Middle School students spend more time in the development stage of their upcoming play. The ensemble will develop an adaptation of Markus Zusak’s “The Book Thief.”
The cast of the middle school play, which is based on this past year’s all-school book “The Book Thief,” faces the challenge of adapting the hugely successful book into a play. One of the main challenges the ensemble faces is that the student body and the faculty have all read the book.
“It’s like seeing a movie after you’ve already read the book. We’re not going to match the expectations of everyone,” drama instructor and director of the play Gleason Bauer, said.
Bauer, who had read “The Book Thief” before it was chosen as the all-school book, took interest in its unusual yet gripping story.
“Every time I read a book I inevitably end up thinking how it would turn out as a play. The fact that the narrator is Death caught my attention immediately,” said Bauer.
“The Book Thief” is currently in its development stage, when selected students work on specific warm-ups and exercises to have a better sense of structure, to build a company together, and “to practically share a heartbeat,” said Performing arts department dean Anne Scarbrough.
Though “The Book Thief” is similar to last year’s middle school play, “The Secret Life of Trees,” in that it has the same challenging development process, the actresses this year will be focusing on working off of the book itself, as opposed to taking inspiration from a variety of sources. This approach gives more attention to the process of creating theatre by putting more attention on the actors and less on the accessories.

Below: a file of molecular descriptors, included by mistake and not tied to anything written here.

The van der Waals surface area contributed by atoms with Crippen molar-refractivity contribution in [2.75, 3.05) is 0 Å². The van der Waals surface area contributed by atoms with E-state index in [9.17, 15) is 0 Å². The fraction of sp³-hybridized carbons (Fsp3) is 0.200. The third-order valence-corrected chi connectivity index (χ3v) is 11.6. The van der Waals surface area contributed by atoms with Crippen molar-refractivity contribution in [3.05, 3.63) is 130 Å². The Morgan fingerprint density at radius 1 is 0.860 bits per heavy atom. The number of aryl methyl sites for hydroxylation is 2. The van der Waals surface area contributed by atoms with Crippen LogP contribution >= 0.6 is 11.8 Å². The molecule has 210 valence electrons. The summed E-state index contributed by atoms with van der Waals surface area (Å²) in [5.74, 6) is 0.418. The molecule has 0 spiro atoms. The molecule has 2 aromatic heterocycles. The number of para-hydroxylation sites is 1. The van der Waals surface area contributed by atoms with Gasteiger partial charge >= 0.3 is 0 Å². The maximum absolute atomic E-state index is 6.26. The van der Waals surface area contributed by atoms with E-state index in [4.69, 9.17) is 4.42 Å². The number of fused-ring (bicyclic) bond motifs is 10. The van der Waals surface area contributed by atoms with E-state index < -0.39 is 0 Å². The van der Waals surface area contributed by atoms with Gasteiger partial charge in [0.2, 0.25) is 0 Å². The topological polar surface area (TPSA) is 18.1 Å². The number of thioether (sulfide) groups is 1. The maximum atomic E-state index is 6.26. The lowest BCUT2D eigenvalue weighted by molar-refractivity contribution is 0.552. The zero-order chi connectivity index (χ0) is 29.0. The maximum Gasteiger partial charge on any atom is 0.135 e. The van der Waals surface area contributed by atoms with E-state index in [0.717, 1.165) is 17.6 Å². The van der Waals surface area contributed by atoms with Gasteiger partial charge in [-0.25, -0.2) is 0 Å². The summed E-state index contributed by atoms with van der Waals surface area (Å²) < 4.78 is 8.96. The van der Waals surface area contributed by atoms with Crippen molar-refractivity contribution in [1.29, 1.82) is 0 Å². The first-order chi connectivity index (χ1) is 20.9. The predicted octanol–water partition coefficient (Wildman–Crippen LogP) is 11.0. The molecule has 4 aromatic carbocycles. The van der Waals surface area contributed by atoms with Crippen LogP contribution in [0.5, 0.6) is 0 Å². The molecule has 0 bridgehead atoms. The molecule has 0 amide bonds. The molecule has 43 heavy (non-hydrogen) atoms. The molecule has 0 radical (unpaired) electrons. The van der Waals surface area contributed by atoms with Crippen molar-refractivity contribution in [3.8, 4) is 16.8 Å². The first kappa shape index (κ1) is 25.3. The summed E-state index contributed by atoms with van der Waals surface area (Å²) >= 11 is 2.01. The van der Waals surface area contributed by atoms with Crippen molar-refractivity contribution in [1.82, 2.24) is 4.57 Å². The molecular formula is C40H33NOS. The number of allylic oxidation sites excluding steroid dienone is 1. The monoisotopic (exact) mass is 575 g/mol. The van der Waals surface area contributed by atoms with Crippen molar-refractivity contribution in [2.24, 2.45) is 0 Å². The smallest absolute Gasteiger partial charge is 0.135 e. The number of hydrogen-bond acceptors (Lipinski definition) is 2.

“We’re trying to take the focus off of the big production that we end up getting into with the all-school plays and musicals,” said Bauer.
Bauer and Scarbrough both explained the difficulties of choosing a play that can not only be put on in a five week period, but can also fit a cast of about thirty girls.
“We need a play that isn’t a tour de force for just one actor; we want it to be an ensemble piece as much as possible,” said Scarbrough.
Though the entire process of creating what you perform seems unusual, Catherine ’13, who performed in “The Secret Life of Trees,” said otherwise.
“The whole process is unique, and though it’s still a bit nerve wrecking, we’re creating a solid foundation to have the play be a success again,” Catherine said.
Bauer took inspiration for the creative process of the play from Lars Von Trier’s series of films titled the “Dogme 95.”
“The value in devising a piece is that it gives the performers an opportunity to experiment with theatrical expression,” said Bauer.
Last year’s all-school musical, “Urinetown,” and “The Secret Life of Trees” focused on environmental issues and the theme was content-based. To explore a structural theme and turn literature into theatre, Bauer chose “The Book Thief” to follow Pride and Prejudice.
The cast begins rehearsing what they have written after Spring Break. Scarbrough hopes that having a familiar story will unite the school community.
“We’re mining the company for their expressions of the novel that can be devised into something. It’s all going to emanate from them,” said Scarbrough.